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"Your ancestors ate the manna in the desert, but they died; this is the Bread that comes down from heaven so that one may eat it and not die." (Jn. 6:41-51)

Emphatic words of the prophet Jeremiah, written ages ago, reverberate in our communities today. These words, "Death has come up through our windows, has entered our citadels, to cut down children in the street, young people in the squares" (Jer. 9:21), describe the senseless killings reported daily in our country. The news necessitates the Church to stop the spiritual demons of violence. Children are dying in every culture. Without our children, the future for the Church will look bleak.

For this reason, as a Catholic, I rejoiced when reading how Father Michael Pfleger, the Pastor of Saint Sabina Church, and this faith community sponsored a gun payback program. With the aid of the benefactor, Tom Sondag, they removed 155 guns from the hands of young people under 25 in one day. They were also able to provide some of these young people with spiritual direction as well.

What has caught my eye, however, is how a Black Catholic community organized this event. And, this was not the first time. Granted, they received assistance from a donor, but they worked together to make sure this event took place. Money is a tool, but you need people to use the tool correctly. This church is actively trying to save our children in the streets by bringing them into the Church to meet Jesus. In contrast, some Church leaders with money are murmuring over Eucharist consistency. The Eucharist will always be sacred. No individual can stain the holiness of Jesus, the Giver of Life. On the other hand, millions of children are living without hope for tomorrow.

Father Pfleger, demonstrating pastoral care, nailed it when talking to our children, "if you're out here shooting on the streets, there's an expiration date on your freedom. Either it's a grave or it's a prison. And we don't want any of our kids going to either." Hopefully, other programs planned will continue to guide our youth to true freedom, the Bread of Life, Jesus, our peace amid the turmoil. These children's madness is like living in Chiraq, a term used in Chicago to denote more violence in Chicago than in Iraq. Let's not get it twisted here; many cities in the United States are grappling with unsanctioned violence. We need the Bread of Life for freedom today.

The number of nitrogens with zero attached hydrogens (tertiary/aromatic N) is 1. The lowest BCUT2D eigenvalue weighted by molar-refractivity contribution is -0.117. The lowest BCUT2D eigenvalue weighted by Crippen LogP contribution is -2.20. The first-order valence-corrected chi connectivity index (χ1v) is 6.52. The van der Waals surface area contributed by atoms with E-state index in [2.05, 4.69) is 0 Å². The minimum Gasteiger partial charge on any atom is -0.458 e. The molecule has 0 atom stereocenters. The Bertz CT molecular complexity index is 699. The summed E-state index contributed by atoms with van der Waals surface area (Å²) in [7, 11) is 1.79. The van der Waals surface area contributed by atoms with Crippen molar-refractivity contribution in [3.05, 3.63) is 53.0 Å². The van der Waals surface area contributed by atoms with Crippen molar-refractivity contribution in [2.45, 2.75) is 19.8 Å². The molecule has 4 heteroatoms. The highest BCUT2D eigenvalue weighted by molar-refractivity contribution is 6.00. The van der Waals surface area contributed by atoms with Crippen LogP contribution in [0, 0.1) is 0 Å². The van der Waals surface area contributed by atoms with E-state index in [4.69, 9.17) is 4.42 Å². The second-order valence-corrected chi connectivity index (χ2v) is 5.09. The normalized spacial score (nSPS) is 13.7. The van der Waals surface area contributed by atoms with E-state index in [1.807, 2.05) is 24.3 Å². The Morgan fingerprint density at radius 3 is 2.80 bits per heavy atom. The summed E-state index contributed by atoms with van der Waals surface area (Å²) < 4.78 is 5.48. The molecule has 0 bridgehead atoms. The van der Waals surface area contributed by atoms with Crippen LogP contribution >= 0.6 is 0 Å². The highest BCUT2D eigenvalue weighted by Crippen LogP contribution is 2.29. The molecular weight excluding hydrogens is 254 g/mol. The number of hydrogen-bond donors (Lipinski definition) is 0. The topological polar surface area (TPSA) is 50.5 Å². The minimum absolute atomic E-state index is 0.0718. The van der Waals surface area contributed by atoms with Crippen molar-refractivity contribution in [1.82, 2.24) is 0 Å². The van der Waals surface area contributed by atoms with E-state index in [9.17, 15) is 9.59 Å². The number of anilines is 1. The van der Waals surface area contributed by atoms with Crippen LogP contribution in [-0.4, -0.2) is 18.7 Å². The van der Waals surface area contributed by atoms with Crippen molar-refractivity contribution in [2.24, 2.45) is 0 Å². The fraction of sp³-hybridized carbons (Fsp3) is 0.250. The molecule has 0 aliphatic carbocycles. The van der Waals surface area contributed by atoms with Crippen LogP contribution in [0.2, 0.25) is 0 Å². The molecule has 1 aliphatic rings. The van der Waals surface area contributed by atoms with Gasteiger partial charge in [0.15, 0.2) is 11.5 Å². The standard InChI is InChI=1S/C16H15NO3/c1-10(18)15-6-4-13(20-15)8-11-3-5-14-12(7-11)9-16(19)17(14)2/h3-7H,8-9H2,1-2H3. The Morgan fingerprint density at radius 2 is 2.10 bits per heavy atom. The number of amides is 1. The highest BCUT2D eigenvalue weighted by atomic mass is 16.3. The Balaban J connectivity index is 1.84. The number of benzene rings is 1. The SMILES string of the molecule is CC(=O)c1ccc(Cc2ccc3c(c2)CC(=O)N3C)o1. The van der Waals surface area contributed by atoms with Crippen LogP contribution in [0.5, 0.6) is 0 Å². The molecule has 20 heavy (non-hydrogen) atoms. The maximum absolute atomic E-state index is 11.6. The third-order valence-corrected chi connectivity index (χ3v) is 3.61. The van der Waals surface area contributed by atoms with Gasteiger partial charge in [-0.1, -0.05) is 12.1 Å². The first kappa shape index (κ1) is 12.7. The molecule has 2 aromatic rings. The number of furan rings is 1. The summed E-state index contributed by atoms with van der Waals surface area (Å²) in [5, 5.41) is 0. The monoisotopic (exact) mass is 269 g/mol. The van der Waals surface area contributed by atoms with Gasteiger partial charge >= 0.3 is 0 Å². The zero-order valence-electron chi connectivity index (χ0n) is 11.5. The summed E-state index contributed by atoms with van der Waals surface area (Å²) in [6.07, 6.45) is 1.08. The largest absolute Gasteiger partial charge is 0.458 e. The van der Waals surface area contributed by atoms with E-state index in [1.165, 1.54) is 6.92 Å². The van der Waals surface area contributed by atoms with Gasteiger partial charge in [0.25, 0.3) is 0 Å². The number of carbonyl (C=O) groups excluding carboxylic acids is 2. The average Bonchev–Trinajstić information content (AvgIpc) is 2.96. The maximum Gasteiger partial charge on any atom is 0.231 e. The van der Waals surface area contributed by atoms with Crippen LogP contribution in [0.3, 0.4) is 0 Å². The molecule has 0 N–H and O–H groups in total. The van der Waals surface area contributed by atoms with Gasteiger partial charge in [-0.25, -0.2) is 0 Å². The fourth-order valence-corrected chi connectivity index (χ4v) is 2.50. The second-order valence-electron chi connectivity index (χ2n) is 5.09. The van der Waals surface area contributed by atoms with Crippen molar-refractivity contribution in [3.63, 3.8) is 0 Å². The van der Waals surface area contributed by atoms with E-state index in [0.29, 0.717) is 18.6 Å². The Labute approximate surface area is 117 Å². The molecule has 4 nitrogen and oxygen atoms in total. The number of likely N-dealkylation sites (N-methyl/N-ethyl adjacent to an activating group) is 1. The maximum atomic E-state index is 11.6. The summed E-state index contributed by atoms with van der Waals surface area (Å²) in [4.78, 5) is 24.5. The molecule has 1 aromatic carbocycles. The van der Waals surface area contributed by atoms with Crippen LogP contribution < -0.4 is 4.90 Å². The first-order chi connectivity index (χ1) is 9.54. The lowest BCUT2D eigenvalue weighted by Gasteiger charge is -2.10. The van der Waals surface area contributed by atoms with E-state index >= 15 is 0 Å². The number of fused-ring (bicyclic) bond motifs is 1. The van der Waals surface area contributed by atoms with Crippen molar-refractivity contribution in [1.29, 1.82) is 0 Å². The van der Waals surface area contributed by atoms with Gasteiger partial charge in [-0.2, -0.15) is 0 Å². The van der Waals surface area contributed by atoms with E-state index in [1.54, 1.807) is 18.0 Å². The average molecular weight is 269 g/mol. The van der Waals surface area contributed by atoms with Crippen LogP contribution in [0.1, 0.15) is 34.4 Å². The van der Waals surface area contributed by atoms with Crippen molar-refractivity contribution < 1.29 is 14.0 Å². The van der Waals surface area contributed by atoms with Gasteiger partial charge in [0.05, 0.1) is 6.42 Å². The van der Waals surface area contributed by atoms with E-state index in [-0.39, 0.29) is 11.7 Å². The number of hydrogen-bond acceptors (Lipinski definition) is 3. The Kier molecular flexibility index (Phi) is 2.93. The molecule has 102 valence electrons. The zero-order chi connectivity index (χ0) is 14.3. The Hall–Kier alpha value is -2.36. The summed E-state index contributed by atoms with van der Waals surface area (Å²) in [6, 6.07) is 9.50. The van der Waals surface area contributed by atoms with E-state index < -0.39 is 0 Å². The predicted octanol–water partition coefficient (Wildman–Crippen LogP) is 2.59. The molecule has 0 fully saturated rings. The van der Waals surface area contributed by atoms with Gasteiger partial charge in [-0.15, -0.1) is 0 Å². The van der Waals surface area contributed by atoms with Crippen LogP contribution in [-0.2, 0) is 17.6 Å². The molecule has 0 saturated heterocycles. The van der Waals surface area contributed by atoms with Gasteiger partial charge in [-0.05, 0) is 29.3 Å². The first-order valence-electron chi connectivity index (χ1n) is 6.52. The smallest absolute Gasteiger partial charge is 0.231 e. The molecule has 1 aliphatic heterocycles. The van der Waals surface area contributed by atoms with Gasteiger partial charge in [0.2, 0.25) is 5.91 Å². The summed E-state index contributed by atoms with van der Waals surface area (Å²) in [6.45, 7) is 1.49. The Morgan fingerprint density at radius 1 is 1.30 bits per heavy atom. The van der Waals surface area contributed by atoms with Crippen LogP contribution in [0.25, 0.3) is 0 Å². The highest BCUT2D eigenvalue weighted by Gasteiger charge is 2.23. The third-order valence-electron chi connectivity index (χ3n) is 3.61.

We desperately must avoid the mistakes of our ancestors who ate manna and died, as Jesus stated in our gospel. Jesus reminds his audience and us of the disobedience of the children of Israel. Their grumbling and lack of gratitude caused them to take their eyes off the Creator who provided a safe passage to freedom. Don't forget; some were willing to relinquish their freedom to return to bondage.

Therefore, on this Sunday of praying with John's gospel, let us trust Jesus to give us Our Daily Bread, the substance we need to be free to love one another. Let us "Stop murmuring among [ourselves]," as Jesus said, and find ways to feed our children the Bread of Life instead of documents. Feed our children peace instead of strife. Our children need love. They need freedom from a horrifying life. We must save our children from violence first so that they can say "Amen" when presented with these words, "Receive the Body of Christ."

The faith community of Saint Sabina is showing love to the youth in their community. We must continue to do the same by giving our children the freedom to live as children of God. St. Paul said in our second reading, "Do not grieve the Holy Spirit of God ... be imitators of God, as beloved children, and live in love, as Christ loved us and handed himself over for us as a sacrificial offering to God for a fragrant aroma" (Eph. 4:30-5:2).

"I am the living Bread that came down from heaven; whoever eats this Bread will live forever; and the Bread that I will give is my flesh for the life of the world" (Jn. 6:51).

Author: Evangelist Michael P. Howard, MACS

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